This time, it was Pat Wilhelms’ turn to be entertained.
Hundreds of former students and well-wishers turned up en masse Saturday night for a surprise gala production in honor of Aberdeen High School’s retiring choir teacher and director. She is leaving the profession after 27 years at the school and 37 years in teaching — the first 10 across the street at St. Mary’s School.
For months, her former students have been surreptitiously holding scores of rehearsals. Many were here on the Harbor, but because those ex-students are now scattered on the four winds, some were held in the Seattle area, some in Vancouver, Wash., and some took place over the internet via Skype. The former students pulled off a surprise, two-hour performance featuring 19 musical numbers in honor of their former teacher and mentor.
“I had no idea, I really had no idea,” Wilhelms said of the surprise show, noting that her husband, David, had a big hand in keeping the secret from her. “I was clueless. It was the most amazing thing and I’m so humbled by it. I haven’t seen some of these kids since they graduated. I can’t believe how many people knew about it and nobody squealed.”
The event was the brainchild of Aberdeen High graduates David Devine (class of 1996) and Kristi Waite (1999). With the help of many others, it had been in the works for almost a year, when the former students caught wind of Wilhelm’s impending retirement.
“It’s amazing that so many people knew and we were able to keep it a secret from her,” Waite said of the production. “We were all excited that she was as surprised as she was Saturday night.”
Waite said the show was crafted to show the highlights of Wilhelms’ career.”
“It brought so many people together,” Waite said. “We had people from more than 20 different graduating classes who came from all over the United States. And we all had the same stories about learning from Pat; they just happened in different years.”
“People just got so into it. It shows the value of a good teacher and how much they can influence students,” Waite said. “It shows how valued an educator can be and how important that person can be in hundreds of students’ lives.”
“It was an incredible evening,” said Derek Cook, assistant principal at the high school, who has worked alongside Wilhelms for 20 years and had to keep the secret for months on end.
He said one of his methods to keep from fibbing to Wilhelms over the past few months was “simply avoiding her.”
Cook said it was Wilhelms’ husband who had the most daunting task.
“He was the one who had to look her in the eyes all these months without saying anything,” Cook said with a laugh, “while, meanwhile, holding all these secret communications with the organizers.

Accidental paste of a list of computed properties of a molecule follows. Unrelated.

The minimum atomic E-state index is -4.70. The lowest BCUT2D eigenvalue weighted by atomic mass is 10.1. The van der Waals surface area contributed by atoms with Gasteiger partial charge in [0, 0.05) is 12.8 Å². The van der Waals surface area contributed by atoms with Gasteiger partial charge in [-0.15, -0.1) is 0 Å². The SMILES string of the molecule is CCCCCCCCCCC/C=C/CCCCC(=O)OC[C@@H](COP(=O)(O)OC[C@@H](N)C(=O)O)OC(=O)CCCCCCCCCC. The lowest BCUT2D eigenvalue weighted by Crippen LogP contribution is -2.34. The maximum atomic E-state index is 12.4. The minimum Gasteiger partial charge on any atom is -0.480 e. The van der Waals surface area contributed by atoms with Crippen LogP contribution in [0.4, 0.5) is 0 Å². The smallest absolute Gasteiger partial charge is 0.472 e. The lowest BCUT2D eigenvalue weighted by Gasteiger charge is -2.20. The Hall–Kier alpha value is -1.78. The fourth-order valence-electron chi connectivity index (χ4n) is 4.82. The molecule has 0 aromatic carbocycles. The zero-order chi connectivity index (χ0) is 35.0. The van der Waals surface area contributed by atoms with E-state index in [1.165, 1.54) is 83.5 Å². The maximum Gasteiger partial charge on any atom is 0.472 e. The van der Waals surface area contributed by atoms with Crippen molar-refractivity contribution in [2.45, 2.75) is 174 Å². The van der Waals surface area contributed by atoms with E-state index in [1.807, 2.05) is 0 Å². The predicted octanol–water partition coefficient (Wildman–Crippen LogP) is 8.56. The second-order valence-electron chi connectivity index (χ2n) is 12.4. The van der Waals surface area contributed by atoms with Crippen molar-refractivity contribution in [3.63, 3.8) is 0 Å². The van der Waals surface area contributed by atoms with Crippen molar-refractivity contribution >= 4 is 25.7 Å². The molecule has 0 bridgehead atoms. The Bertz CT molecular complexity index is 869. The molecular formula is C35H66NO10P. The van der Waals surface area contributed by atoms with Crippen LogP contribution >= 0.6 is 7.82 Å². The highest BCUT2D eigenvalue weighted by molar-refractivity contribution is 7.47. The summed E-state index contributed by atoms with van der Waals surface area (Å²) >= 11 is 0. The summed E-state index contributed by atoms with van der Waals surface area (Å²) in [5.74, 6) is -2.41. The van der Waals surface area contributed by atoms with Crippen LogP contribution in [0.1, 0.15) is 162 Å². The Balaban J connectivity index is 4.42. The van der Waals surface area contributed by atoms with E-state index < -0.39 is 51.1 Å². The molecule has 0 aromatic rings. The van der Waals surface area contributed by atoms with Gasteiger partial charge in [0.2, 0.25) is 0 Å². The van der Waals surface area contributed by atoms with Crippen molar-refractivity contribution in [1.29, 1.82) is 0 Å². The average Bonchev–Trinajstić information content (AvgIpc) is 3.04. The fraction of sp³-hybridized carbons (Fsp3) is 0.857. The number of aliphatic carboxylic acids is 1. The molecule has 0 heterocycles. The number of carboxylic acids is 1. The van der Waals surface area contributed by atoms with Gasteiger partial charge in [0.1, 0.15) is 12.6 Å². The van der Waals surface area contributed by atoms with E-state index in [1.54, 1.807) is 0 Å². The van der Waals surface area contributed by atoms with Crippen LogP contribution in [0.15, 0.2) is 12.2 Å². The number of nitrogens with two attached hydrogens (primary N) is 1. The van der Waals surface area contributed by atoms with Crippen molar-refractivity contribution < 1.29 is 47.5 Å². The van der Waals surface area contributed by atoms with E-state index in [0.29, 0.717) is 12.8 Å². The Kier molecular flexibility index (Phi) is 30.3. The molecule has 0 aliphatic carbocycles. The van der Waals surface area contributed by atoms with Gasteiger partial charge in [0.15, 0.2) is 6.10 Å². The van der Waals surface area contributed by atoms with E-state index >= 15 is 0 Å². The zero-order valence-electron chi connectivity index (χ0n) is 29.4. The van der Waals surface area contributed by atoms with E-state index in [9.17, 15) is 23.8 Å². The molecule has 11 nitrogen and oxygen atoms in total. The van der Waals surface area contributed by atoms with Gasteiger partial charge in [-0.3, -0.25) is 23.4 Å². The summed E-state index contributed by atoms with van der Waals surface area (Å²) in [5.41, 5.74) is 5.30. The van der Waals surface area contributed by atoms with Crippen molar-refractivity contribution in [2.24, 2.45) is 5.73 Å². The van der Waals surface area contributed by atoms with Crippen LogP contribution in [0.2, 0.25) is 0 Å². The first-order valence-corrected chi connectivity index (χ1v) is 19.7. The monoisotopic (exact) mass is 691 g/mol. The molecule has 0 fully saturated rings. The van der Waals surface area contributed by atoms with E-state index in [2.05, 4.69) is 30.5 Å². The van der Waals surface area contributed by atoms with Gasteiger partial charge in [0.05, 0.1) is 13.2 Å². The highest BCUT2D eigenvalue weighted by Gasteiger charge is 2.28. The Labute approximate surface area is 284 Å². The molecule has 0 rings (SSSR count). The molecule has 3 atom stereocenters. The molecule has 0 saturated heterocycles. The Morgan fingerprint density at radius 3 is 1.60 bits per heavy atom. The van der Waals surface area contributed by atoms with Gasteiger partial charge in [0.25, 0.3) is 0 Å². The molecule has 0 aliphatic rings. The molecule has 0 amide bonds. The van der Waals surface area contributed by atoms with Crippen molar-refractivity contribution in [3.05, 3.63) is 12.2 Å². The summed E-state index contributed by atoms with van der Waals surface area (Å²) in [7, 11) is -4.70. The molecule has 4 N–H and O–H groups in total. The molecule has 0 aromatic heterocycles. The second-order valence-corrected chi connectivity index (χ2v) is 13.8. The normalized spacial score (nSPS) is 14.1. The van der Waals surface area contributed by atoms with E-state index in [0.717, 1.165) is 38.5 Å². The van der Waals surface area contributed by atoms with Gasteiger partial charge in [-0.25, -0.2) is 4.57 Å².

“Knowing Pat, she may have had an inkling, but I don’t she had any sense of the magnitude of the event,” Cook added.
“Pat’s life was on that stage that night,” said Cook, summing it up nicely. “The fruits of her efforts made that event possible. One of her former students told me, ‘I’ve heard all those songs before, but never sung with that much love.’”
Wilhelms, who won the Christa McAuliffe Award for Excellence in Education in 1990, was inducted into the Washington Music Educators Hall of Fame in 2004 and was honored as The Daily World’s Citizen of the year in 2008, says she will miss here students the most.
“It’s very surreal,” Wilhelms said of her impending retirement. “It hasn’t really hit me yet, and I don’t know that it will hit me until next September.”
“I’m really, really going to miss my kids,” she said of the generations of pupils she has mentored in music. “I’ve really had a charmed career. I can’t believe it’s been 27 years here.”
Along with her 37 years as a teacher, Wilhelms has been a major force for decades in the Harbor performing arts community.
She is one of the founding members of 7th Street Kids, performed for years with the Civic Choir. She was also the longtime choir director at Hoquiam Presbyterian Church.
But she’s also been a force away from the Harbor, having taken the Bobcat choir on numerous trips to perform in New York’s Carnegie Hall and the nation’s capital.
Wilhelms may be retiring but she plans to remain quite busy both in and out of the community.
“I’m looking forward to it because I have a lot of stuff I really, really want to do,” Wilhelms said. “My husband and I want to travel some, but the biggest thing is that I really want to start an all-city, elementary school choir.”
She heads into that busy retirement with a great send-off.
“I am so thankful for all the people in the community and administration at Aberdeen High School who have supported the program for all these years,” Wilhelms said. “I’ve been very spoiled.
“These students have given me back 100-fold what I might have given them during my career.” she said. “I’m so blessed. It was worth every single second. It was such a blast.”